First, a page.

Lately I have had a recurring dream about moving from one house to another. The houses in the dream vary. Sometimes the house I am leaving is one from my past; sometimes it is the one I currently live in. The house being moved into is always one that I don't recognize--a figment of my imagination. I have had this dream at least three times in the last week and on at least one night the dream seemed to pick up where it left off the previous night. There are several recurring aspects of the dream. One is a sense of relief--that I am leaving some problem behind with the old house. But that is always balanced with the realization upon moving into the new house that there is something not quite right about it--something I didn't anticipate.
Another recurring feature of these dreams is the process of unpacking and trying to figure out where things go. This is complicated by the fact that the previous owners always seem to leave things behind. Sometimes I like what they have left; sometimes it is in the way. I remember one dream in which the bathroom was filled with someone else's toiletries and cosmetics. Oftentimes it is the curtains, and I have to decide whether to keep them or replace them. In my dream last night it turned out the previous owners had left a bunch of stuff in the basement. Some of it was very nice--for example, an antique sewing machine (even though I don't sew!--why would I dream about a sewing machine?)--and I wondered if I should call them to come get it or if I could keep it. But some of it--for example, some old toys and a big stash of Christmas wrapping paper and decorations--was just taking up space that I needed for our own things and I was annoyed to have to figure out what to do with it.
It is said that dreams tell us things about ourselves--that they reflect things we are struggling with or reveal our minds trying to work through unresolved questions. I don't know if that's true, but as I was thinking about my dream it occurred to me that I am definitely at a time of life where it seems lots of things I have long held on to are asking me to let go of them and I am trying to figure out where the things that remain are going to fit. I am reminded of what a friend told me recently. She said that she has been surprised at this point in her life (she is a few years younger than I) to find that she is in some sense turning her back on many things that heretofore had defined her. I wonder if that happens to a lot of people in middle age. We spend the first half of our lives acquiring things--knowledge, skills, jobs, careers, opinions, friends, spouses, children, possessions, wealth, etc.--and drawing our identity from them. Then in the second half of our life we find ourselves to some extent needing to let go of many of those things (hopefully not the spouse!). Our "career" (whether it's in the workplace or not) takes a turn we didn't expect. The acquisition of knowledge and skill is no longer so important or intense (thank goodness, since it becomes even harder to do!). Instead we find ourselves passing our knowledge and skill on to others. Friendships change, children grow up and leave home, parents die and leave us behind, and siblings drift away. The closer we get to the grave, the less important our possessions seem, and the wealth we have (if any) becomes merely a tool--something that we may need to spend to take care of ourselves our remaining days on this earth. Whatever degree of physical strength and acumen we may have attained starts to dissipate, as does our "beauty" (as defined by the culture). No wonder there is so much written about the so-called "mid-life crisis." We find ourselves at the theoretical midpoint, having attained so much that we have spent our lives seeking, and as we watch it begin to depart from us we ask, "Now what?" What comes after all the seeking?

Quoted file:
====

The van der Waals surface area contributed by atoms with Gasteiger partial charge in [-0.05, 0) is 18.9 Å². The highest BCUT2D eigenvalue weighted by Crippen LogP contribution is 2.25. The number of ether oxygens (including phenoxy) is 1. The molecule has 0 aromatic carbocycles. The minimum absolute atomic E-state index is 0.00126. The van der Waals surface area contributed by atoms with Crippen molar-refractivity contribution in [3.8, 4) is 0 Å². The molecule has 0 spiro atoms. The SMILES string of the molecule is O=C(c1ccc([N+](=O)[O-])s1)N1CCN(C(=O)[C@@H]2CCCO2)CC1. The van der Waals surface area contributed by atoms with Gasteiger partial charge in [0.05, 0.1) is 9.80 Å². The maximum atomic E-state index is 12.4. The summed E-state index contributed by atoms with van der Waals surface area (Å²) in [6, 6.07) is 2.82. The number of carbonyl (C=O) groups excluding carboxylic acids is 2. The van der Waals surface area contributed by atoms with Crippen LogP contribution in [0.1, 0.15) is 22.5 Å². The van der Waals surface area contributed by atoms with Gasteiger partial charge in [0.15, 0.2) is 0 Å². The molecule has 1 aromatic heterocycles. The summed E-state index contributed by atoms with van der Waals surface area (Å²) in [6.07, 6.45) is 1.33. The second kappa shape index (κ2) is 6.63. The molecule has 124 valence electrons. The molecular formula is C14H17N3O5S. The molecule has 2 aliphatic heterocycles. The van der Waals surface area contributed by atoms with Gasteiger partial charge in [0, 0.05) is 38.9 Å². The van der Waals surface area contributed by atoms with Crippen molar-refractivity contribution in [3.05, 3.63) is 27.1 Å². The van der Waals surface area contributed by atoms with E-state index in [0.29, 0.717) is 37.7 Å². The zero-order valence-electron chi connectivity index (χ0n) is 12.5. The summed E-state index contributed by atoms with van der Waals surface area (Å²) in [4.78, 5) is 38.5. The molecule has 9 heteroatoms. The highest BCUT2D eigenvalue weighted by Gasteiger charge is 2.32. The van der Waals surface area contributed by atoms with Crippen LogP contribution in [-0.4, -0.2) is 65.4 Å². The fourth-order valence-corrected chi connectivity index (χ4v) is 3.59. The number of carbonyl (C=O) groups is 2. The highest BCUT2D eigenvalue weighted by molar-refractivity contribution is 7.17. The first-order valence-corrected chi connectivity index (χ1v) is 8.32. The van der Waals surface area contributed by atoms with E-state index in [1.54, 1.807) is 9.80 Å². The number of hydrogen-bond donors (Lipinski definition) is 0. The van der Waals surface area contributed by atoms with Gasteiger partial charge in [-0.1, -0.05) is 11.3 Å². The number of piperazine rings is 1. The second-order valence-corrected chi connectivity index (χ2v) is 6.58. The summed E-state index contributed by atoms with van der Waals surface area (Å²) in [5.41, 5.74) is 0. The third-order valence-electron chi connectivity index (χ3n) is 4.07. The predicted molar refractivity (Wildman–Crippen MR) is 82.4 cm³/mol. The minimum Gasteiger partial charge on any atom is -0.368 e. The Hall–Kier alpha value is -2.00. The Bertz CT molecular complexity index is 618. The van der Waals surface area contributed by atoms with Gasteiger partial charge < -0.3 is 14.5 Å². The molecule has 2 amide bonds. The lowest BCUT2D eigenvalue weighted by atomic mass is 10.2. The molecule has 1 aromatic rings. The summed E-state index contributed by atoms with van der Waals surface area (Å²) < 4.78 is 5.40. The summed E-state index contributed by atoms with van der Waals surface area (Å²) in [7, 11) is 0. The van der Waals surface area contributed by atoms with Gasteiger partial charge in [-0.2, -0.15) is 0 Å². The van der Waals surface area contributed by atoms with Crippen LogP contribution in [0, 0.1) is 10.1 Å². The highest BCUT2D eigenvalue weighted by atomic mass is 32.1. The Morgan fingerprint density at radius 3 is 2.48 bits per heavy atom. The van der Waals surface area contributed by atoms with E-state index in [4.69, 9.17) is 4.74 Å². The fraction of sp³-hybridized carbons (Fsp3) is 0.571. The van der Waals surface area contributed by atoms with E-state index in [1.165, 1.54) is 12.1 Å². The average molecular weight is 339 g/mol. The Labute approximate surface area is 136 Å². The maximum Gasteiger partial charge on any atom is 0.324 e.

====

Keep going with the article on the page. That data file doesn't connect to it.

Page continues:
I think I'm in kind of a "now what" place. In some ways it's nice. It's nice to not have to try so hard, to not have the pressure of needing to prove oneself that seems to accompany youth. It's pleasant to think about slowing down--about sliding down the hill instead of climbing up it. Climbing is hard. But it gives one a focus. And it feeds that dearly held human desire to feel in control.
Now what? Twenty years ago I would have thought I was the one to answer that question for myself. Now I know better.